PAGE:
Close Video

Science & Tech

The Rise of mCommerce

An increasing number of shoppers are turning to their smartphones – not clerks – when they’re deep within the sales funnel. According to a Nielsen report in 2012, nearly two-thirds of Americans ages 24-35 own an Internet-connected smartphone. Another survey by the Pew American and Internet Life Project indicates 52 percent of those users access their devices while inside a store to help them reach a purchasing decision.

Consumers are researching product information and transacting on their mobile devices, which include tablets. According to Retrevo, 43 percent of smartphone users downloaded a retail app, such as Target’s mobile app. While retail engagement on mobile devices remains strong, according to the Mobile Marketing Association, shoppers are ultimately using their devices to get the best prices and take advantage of limited time deals or coupons. A sense of urgency motivates them to complete transactions on-the-go rather than waiting until they have access to a computer.

Urgency, as noted in a Google report in 2011, is a compelling use-case for mobile devices. During the 2011 holiday season, 44 percent of search queries on last-minute gifts came from mobile devices. According to Compete, approximately 25 percent of consumers used their mobile device to purchase gifts during the past holiday shopping season. While these numbers are higher during the peak season, they mark an inevitable shift toward year-round mobile commerce (mCommerce).

According to global mobile ad network InMobi, the type of information customers are looking for on their phones differs from what they search for when using their computers. One-third of mobile users surveyed by the firm are interested in updates on sales and promotions, which have a short window of opportunity. Another 27 percent use their device to obtain store hours and directions. The bulk of users seek product information and availability, with an emphasis on product photos.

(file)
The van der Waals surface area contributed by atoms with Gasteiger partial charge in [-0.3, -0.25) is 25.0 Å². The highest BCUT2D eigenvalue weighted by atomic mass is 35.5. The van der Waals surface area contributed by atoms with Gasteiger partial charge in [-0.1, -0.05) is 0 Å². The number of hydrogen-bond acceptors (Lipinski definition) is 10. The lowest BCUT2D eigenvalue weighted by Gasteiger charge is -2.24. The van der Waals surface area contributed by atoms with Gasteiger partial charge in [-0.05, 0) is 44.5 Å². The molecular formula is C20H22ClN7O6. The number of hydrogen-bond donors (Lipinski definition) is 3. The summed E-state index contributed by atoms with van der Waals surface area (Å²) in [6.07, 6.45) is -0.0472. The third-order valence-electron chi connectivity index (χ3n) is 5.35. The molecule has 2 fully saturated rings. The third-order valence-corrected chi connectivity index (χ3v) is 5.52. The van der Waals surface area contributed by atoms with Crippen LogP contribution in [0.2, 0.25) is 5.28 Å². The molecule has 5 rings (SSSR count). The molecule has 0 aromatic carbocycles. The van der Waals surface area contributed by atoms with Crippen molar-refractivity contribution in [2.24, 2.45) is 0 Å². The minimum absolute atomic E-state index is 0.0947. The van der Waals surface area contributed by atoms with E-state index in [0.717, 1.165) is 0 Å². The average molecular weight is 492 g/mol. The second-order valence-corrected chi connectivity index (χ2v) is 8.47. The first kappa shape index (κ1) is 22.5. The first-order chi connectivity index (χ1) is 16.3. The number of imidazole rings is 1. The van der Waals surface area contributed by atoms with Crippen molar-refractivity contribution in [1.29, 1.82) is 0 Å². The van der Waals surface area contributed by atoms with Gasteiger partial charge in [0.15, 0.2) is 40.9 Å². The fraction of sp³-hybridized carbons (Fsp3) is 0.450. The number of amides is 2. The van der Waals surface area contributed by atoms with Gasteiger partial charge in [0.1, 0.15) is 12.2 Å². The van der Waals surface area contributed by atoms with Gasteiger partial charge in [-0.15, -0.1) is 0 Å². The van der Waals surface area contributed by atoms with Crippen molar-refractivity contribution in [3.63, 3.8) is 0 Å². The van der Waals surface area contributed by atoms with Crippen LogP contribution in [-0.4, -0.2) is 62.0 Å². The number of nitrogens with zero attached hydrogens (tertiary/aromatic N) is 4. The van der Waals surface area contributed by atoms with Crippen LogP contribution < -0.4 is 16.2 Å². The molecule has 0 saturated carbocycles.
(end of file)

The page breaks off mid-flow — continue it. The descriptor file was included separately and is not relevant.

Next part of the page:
Nearly one-third of surveyed users indicated they use their mobile devices to discover and learn about new products. An additional 27 percent use their smartphone when making the final purchasing decision, all at the cost of brick and mortar stores. Fifteen percent of those surveyed said they made a purchase while inside a retail store this past shopping season. A larger group of more than 21 million users went beyond the research phase and made purchases on their mobile device.

Most notably, however, customers are using their smartphone to compare prices. Given the current cash-strapped economy, finding the best prices remains one of the core concerns for shoppers. Price comparison website Nextag.com noted an increased spike in traffic on their mobile site during Black Friday 2011 compared to the previous year. Users want to know if they’re getting the best deal, whether online or offline.

ShopSavvy, a price comparison app for iOS and Android, discovered a new model for diverting local traffic into online traffic. ShopSavvy is part of the Startup Spotlight at ad:tech SF, which takes place April 3-4, 2012, in the Moscone Center.

Using ShopSavvy's mobile wallet feature, users can convert without leaving the mobile application to visit a retailer’s website. According to the company’s published statistics, Barnes and Noble experienced a 13 percent drop in offline conversion, while Target only noticed a 6 percent decline. The service is gaining traction with iPhone (iOS) users 10 times quicker than Android users. The real “zinger” for retailers is that 87 percent of ShopSavvy Wallet purchases were made within their establishments. For users, though, the savings are substantial. The company claims users save on average 32 percent compared to offline prices.

Mobile commerce is here and it isn’t going away anytime soon. As users shift to their post-PC era devices for daily work, retailers must adapt their technologies, too. The number of mobile shoppers is expected to rise exponentially in the coming years. Can traditional retailers embrace the change? Or will they be left in the cold as customers find better deals on their phone?

This article is part of Allvoices’ series on ad:tech, the largest digital marketing and technology conferences and expositions. Check out allvoices.com/adtech for more of Allvoices’ ad:tech San Francisco event coverage. This series is supported by ad:tech.